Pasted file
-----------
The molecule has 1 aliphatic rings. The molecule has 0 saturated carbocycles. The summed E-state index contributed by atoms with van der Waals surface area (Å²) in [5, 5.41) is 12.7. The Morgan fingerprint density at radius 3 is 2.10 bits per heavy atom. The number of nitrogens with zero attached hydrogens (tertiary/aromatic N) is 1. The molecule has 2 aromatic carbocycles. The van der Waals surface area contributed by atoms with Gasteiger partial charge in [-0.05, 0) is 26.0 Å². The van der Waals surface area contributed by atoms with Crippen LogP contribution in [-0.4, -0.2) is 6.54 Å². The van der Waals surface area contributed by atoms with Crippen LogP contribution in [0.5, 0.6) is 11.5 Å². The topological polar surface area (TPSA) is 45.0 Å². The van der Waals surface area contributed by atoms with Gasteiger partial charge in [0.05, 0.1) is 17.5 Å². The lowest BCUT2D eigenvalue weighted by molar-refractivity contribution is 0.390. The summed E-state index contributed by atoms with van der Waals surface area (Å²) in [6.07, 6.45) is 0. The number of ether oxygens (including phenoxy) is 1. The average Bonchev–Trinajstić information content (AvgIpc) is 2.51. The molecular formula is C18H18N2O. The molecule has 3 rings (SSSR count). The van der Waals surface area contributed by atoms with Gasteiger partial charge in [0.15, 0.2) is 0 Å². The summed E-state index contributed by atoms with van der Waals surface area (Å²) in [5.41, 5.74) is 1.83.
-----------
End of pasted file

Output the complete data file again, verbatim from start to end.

The molecule has 1 aliphatic rings. The molecule has 0 saturated carbocycles. The summed E-state index contributed by atoms with van der Waals surface area (Å²) in [5, 5.41) is 12.7. The Morgan fingerprint density at radius 3 is 2.10 bits per heavy atom. The number of nitrogens with zero attached hydrogens (tertiary/aromatic N) is 1. The molecule has 2 aromatic carbocycles. The van der Waals surface area contributed by atoms with Gasteiger partial charge in [-0.05, 0) is 26.0 Å². The van der Waals surface area contributed by atoms with Crippen LogP contribution in [-0.4, -0.2) is 6.54 Å². The van der Waals surface area contributed by atoms with Crippen LogP contribution in [0.5, 0.6) is 11.5 Å². The topological polar surface area (TPSA) is 45.0 Å². The van der Waals surface area contributed by atoms with Gasteiger partial charge in [0.05, 0.1) is 17.5 Å². The lowest BCUT2D eigenvalue weighted by molar-refractivity contribution is 0.390. The summed E-state index contributed by atoms with van der Waals surface area (Å²) in [6.07, 6.45) is 0. The number of ether oxygens (including phenoxy) is 1. The average Bonchev–Trinajstić information content (AvgIpc) is 2.51. The molecular formula is C18H18N2O. The molecule has 3 rings (SSSR count). The van der Waals surface area contributed by atoms with Gasteiger partial charge in [0.15, 0.2) is 0 Å². The summed E-state index contributed by atoms with van der Waals surface area (Å²) in [5.41, 5.74) is 1.83.